Demand                                   74.5                          72.1                      73.2                     74.8                  73.7
Supply exceeds
demand                                     1.9                          3.4                       0.9                       0.1                  1.6
OECD Oil Stock
change                                    -0.1                          1.7                       0.4                      -0.5                  0.4
Floating Storage/Oil in
Transit                                    0.2                          0.1                       0.0                      -0.1                  0.0
Missing barrels                            1.9                          1.7                       0.5                       0.6                  1.2
                                            Note: Numbers may not total because of rounding.
                                            Source: IEA data from table 1, World Oil Supply and Demand, Oil Market Report, Feb. 9, 1999.


                                            As the table shows, a larger portion of the missing barrels in 1998 occurred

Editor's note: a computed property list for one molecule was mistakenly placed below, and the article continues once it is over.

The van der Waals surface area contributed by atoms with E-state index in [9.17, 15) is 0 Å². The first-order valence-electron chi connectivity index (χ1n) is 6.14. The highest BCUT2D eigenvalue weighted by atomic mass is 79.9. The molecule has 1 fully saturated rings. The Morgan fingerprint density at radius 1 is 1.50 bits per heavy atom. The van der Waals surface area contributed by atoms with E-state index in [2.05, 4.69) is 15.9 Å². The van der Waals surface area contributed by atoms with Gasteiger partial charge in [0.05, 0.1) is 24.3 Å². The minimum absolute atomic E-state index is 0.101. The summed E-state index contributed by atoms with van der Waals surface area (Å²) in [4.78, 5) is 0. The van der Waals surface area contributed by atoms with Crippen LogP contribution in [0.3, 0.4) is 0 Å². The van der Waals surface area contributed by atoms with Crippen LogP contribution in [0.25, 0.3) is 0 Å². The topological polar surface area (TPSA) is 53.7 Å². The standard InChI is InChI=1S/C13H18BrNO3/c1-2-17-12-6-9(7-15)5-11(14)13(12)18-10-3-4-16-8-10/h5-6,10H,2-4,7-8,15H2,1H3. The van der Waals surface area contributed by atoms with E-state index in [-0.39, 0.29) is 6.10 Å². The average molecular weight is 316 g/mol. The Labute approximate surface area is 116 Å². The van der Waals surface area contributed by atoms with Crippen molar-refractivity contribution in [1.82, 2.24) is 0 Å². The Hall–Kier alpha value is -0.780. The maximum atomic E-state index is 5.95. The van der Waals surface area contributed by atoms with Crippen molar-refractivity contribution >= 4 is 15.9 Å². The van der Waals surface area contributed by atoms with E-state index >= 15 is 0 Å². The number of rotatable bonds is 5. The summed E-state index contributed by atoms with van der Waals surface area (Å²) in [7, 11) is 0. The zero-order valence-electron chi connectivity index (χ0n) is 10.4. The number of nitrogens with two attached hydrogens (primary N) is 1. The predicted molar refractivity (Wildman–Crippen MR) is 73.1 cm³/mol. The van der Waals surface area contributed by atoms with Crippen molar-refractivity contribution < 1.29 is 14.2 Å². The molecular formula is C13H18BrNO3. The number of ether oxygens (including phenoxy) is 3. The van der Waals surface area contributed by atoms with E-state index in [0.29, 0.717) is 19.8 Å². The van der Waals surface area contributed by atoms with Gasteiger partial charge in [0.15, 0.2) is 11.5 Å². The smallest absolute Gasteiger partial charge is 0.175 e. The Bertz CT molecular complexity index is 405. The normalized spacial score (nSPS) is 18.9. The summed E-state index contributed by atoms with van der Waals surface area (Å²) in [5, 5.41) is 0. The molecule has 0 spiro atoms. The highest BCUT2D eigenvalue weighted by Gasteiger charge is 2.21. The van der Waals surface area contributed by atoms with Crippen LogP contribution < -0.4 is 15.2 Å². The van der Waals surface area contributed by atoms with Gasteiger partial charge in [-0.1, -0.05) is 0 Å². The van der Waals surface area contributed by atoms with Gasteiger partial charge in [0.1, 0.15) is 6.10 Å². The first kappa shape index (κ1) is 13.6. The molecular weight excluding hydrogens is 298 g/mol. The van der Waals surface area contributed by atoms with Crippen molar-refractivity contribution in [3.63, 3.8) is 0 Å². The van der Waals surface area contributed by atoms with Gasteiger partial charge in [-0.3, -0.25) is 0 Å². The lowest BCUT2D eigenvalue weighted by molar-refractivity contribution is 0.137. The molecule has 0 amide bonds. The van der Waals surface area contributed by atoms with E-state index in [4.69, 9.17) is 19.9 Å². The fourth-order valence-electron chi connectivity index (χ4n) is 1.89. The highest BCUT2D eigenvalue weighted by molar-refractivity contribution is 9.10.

during the first half of the year, with about 1.9 million barrels per day in the
                                            first quarter and 1.7 million barrels per day in the second quarter. These
                                            levels decreased considerably by the third and fourth quarters, with
                                            missing barrels dropping to 0.5 million barrels per day and 0.6 million
                                            barrels per day, respectively.

                                            An average of 1.2 million barrels per day (or 438 million barrels of oil for
                                            the year) that were missing in 1998 represent about 1.6 percent of the 75
                                            million barrels per day traded in the world oil market.9 Thus, about a 0.8
                                            percent error in the historical statistics for both oil supply and demand